Content marketing can be one of the most effective strategies for organizations that want to build engaged audiences and garner long-term marketing wins, but the intricacies of content marketing can be intimidating, particularly if you're working with a small or underbudgeted team.
However, whether you're focused on building a content strategy, creating and distributing content, or measuring content performance, even one-person teams can successfully implement content marketing.
How? Setting expectations, contracting with outside help, and staying the course with your content strategy can help you achieve big content wins even with small teams.
1. Set expectations (and benchmarks)
Content marketing is ultimately a long-term strategy. Though some content can garner early brand-awareness and audience-building wins, you don't typically see the same immediate results or measurable returns that you would with pay-per-click advertising or email marketing, for example.
For small organizations that have limited brand awareness or audiences, content marketing can take 6-18 months to bear fruit. For these organizations, the key to creating big wins is to think months ahead and to set realistic performance expectations as part of their content strategy.
Start by assessing your current content marketing performance to create a benchmark for your ongoing efforts.
To collect insight on your website, mobile, and social channels, use Google Analytics, Simply Measured, Mixpanel, or other analytics platforms.
Also use tools such as Ahrefs, Moz, and SEMrush to monitor keyword rankings, SEO, and general search visibility metrics; moreover, to benchmark email effectiveness, look at data from your email service or automation providers, such as Marketo, MailChimp, and VerticalResponse.
After assessing the performance of your current marketing channels, collect these metrics in a spreadsheet. Those metrics could include the following:
- Web traffic, time on site, bounce rate, unique visitors, return visitors, etc.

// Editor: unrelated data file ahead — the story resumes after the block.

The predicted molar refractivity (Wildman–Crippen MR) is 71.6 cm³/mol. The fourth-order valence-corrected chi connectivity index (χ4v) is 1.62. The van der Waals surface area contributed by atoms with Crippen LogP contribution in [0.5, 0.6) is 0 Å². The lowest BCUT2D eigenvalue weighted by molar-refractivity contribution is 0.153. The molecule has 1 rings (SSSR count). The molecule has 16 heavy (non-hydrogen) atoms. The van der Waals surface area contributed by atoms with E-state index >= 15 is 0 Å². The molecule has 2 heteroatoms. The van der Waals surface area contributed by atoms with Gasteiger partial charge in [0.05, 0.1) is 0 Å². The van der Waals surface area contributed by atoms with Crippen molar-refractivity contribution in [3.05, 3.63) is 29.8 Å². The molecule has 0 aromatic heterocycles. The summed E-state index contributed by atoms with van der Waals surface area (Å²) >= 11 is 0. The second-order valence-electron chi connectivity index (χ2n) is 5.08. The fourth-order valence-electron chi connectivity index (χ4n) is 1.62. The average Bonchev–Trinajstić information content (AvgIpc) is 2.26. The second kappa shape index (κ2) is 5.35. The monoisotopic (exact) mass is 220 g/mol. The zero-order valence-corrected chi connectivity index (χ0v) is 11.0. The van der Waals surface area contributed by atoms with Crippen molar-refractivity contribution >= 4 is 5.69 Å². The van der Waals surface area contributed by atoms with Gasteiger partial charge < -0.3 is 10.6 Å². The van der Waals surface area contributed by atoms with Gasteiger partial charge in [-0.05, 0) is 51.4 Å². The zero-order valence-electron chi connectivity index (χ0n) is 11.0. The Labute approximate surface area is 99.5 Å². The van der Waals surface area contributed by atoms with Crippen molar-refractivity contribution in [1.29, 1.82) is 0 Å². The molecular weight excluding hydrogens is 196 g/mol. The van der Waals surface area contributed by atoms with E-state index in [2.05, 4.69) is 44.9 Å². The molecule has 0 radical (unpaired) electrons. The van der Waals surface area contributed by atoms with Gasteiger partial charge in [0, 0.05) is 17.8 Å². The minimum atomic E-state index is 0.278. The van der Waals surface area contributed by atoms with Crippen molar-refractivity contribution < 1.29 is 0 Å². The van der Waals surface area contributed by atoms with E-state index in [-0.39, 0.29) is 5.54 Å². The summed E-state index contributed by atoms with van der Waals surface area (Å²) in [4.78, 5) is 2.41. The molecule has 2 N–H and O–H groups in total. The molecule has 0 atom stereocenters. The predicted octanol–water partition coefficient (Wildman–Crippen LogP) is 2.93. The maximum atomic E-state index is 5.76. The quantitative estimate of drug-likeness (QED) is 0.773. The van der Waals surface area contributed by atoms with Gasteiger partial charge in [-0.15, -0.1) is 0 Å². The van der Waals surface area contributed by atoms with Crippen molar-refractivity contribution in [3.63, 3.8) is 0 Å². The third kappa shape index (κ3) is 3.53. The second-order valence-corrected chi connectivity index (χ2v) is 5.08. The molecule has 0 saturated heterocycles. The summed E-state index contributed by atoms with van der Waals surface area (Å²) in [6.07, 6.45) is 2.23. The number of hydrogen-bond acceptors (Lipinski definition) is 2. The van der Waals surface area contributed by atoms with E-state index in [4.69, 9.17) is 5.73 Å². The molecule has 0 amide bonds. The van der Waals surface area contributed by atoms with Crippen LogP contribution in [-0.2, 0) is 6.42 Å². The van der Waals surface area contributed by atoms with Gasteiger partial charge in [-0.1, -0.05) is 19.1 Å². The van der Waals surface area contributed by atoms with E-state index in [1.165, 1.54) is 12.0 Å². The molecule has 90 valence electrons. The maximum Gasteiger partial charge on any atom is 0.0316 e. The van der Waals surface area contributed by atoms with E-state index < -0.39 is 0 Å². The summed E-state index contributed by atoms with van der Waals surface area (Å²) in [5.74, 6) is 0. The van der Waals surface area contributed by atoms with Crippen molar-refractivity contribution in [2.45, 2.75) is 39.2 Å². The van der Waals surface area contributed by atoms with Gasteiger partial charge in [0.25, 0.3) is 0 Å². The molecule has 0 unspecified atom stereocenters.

- Social traffic, shares, comments, mentions, and other engagement metrics.
- Email audience growth, open rate, bounce rate, CTA clicks, etc.
- Keyword rank, organic traffic, etc.
If your team hasn't invested in marketing, email, or analytics software, you will have to log your metrics manually by grabbing social information from the social platforms themselves, collect blog information from WordPress or other CMS, and so on.
Setting benchmarks is important to understand what type of results you can realistically expect from your content marketing and for identifying high-performing content down the road.
2. Contract outside resources
The reality of working with a small team is that there is a mountain of tasks to accomplish and only so much time in the day. Compound those pressures with performance expectations and the need to maintain content quality standards, and you have the recipe for a stressful working environment.
For small teams to achieve big wins, they must remain focused on their larger content strategy and experiment with outside resources, such as freelancers and agencies, and contracted employees.
The key is to find resources that help your team directly execute content that aligns with your content strategy; to keep a lean team and respect your budgetary constraints, immediately cut anyone who doesn't fit.